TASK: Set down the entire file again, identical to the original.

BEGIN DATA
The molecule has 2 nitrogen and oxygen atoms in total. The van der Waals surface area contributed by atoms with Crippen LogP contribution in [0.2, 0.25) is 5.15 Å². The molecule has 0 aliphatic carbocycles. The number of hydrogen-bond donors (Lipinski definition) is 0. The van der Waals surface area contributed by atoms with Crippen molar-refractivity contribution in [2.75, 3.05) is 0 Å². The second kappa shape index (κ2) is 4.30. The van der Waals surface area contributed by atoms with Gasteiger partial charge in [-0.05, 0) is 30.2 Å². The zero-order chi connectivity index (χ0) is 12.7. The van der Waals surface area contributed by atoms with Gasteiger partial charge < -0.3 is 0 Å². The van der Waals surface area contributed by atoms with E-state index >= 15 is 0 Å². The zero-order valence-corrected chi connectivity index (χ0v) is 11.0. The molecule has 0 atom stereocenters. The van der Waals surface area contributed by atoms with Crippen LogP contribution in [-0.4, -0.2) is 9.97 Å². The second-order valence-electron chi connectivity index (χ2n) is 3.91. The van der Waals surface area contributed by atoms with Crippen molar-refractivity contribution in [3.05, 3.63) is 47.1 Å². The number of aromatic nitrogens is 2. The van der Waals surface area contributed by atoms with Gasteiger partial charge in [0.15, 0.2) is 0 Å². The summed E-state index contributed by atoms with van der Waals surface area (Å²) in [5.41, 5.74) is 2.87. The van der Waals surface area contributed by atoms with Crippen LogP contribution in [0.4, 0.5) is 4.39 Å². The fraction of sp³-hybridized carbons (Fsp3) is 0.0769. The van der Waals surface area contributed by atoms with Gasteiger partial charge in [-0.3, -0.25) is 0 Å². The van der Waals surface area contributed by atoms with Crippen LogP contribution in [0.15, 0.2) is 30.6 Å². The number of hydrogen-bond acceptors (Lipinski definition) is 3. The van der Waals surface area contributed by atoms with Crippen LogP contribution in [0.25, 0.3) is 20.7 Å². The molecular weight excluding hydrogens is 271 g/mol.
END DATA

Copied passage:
The molecule has 2 nitrogen and oxygen atoms in total. The van der Waals surface area contributed by atoms with Crippen LogP contribution in [0.2, 0.25) is 5.15 Å². The molecule has 0 aliphatic carbocycles. The number of hydrogen-bond donors (Lipinski definition) is 0. The van der Waals surface area contributed by atoms with Crippen molar-refractivity contribution in [2.75, 3.05) is 0 Å². The second kappa shape index (κ2) is 4.30. The van der Waals surface area contributed by atoms with Gasteiger partial charge in [-0.05, 0) is 30.2 Å². The zero-order chi connectivity index (χ0) is 12.7. The van der Waals surface area contributed by atoms with Gasteiger partial charge < -0.3 is 0 Å². The van der Waals surface area contributed by atoms with E-state index >= 15 is 0 Å². The zero-order valence-corrected chi connectivity index (χ0v) is 11.0. The molecule has 0 atom stereocenters. The van der Waals surface area contributed by atoms with Crippen LogP contribution in [-0.4, -0.2) is 9.97 Å². The second-order valence-electron chi connectivity index (χ2n) is 3.91. The van der Waals surface area contributed by atoms with Crippen molar-refractivity contribution in [3.05, 3.63) is 47.1 Å². The number of aromatic nitrogens is 2. The van der Waals surface area contributed by atoms with Gasteiger partial charge in [0.15, 0.2) is 0 Å². The summed E-state index contributed by atoms with van der Waals surface area (Å²) in [5.41, 5.74) is 2.87. The van der Waals surface area contributed by atoms with Crippen LogP contribution in [0.4, 0.5) is 4.39 Å². The fraction of sp³-hybridized carbons (Fsp3) is 0.0769. The van der Waals surface area contributed by atoms with Gasteiger partial charge in [-0.3, -0.25) is 0 Å². The van der Waals surface area contributed by atoms with Crippen LogP contribution in [0.15, 0.2) is 30.6 Å². The number of hydrogen-bond acceptors (Lipinski definition) is 3. The van der Waals surface area contributed by atoms with Crippen LogP contribution in [0.25, 0.3) is 20.7 Å². The molecular weight excluding hydrogens is 271 g/mol.